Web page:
Renny Gleeson, Global Director of Digital Strategies, Wieden + Kennedy
What are some of your communications tools and strategies?
From a production standpoint, we're using Basecamp's Project Path, which has been enormously helpful in managing processes forward and across multiple offices and multiple projects. It's really nice to be able to have the people you need to look at stuff get pinged at the right time and minimize the effort they have to make to provide concrete feedback. From a brainstorming/video idea, we've been using webcams, Skype video chats and iChat.
Has there been one breakthrough in technology that's affected the way you communicate?
We've been on teleconferences for actually quite some time. Portland has a huge video teleconferencing room. But the proliferation of the webcam devices—the ability to chat via Skype and iChat—has been really helpful. With the Nokia pitch, for example, we actually had rooms set up around the world with live webcams so each team brainstorms around the clock. The other team could rotate into wherever they were around the globe and be able to take a quick look around the idea walls that we've been pulling together, to refresh themselves and propel the brainstorming that was going on.
Ted Colgate, CIO, TBWA Worldwide
How has the advent of new technology affected TBWA's infrastructure?
What I've been pitching to our executive management is leveraging the power of a network. Most of our companies historically had acted as 1,500-person offices with no real connection; technology has really helped us get a handle on that. But before you can really leverage technology and give services and systems from the center out to everyone, you need to know who everyone is. So five years ago, we started identity management just to make sure we know who works at TBWA. We have something called My TBWA, which is a global site where we can create teams of people from the existing staff and even invite our clients in. Besides taking advantage of things like blogging and sharing a file, it enables us to do web conferencing using Adobe Connect and iChat—both audio and video. With Adobe Connect, we use screen-sharing, and we're excited about the new Apple technologies that are coming out.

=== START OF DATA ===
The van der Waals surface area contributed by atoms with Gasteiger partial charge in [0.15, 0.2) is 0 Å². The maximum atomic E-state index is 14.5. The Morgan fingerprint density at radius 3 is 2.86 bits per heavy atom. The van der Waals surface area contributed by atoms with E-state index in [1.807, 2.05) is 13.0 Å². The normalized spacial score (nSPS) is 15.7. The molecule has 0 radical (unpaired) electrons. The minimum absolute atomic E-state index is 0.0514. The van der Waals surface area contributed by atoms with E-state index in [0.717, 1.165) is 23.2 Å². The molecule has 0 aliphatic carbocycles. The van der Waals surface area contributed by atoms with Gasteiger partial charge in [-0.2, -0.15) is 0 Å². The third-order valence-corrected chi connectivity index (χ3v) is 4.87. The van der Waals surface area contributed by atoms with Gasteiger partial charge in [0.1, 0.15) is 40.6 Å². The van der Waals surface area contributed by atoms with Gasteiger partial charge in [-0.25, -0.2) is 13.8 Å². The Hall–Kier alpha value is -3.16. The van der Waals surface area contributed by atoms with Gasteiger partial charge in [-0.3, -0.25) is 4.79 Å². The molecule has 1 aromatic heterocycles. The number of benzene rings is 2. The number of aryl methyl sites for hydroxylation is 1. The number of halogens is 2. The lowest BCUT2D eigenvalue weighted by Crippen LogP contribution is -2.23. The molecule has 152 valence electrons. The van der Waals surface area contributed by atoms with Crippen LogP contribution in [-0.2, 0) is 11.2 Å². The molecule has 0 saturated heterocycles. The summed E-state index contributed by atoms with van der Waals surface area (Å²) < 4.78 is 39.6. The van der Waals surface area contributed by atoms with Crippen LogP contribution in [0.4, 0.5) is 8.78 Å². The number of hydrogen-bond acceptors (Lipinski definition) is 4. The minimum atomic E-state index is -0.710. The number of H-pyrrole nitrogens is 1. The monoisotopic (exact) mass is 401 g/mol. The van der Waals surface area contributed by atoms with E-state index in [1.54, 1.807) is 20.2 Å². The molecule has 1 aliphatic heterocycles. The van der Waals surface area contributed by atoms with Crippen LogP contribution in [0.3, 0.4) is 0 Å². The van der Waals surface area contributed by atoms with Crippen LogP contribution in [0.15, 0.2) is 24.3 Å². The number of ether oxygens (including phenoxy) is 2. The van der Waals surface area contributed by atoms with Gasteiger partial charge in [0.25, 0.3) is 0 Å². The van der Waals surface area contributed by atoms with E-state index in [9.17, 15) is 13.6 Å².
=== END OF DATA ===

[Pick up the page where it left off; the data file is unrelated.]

The new operating system, Leopard, will make it really easy to share your screen. From iChat, you could just say, for example, "Share my screen with this person," and you can both be looking at the document at the same time. Other things we're looking at include collaborative document writing, which enables you to work on something simultaneously with people around the world. People tend to use Microsoft Office documents where they make a spreadsheet or a Word document and they end up e-mailing it to somebody—you have 30 copies and no one knows what the most current document is. In the future, we'll both go to a web page and be editing the same document. Google offers that service right now, but we're looking toward doing something more hosted ourselves.
Is there anything special on TBWA's technology wish list?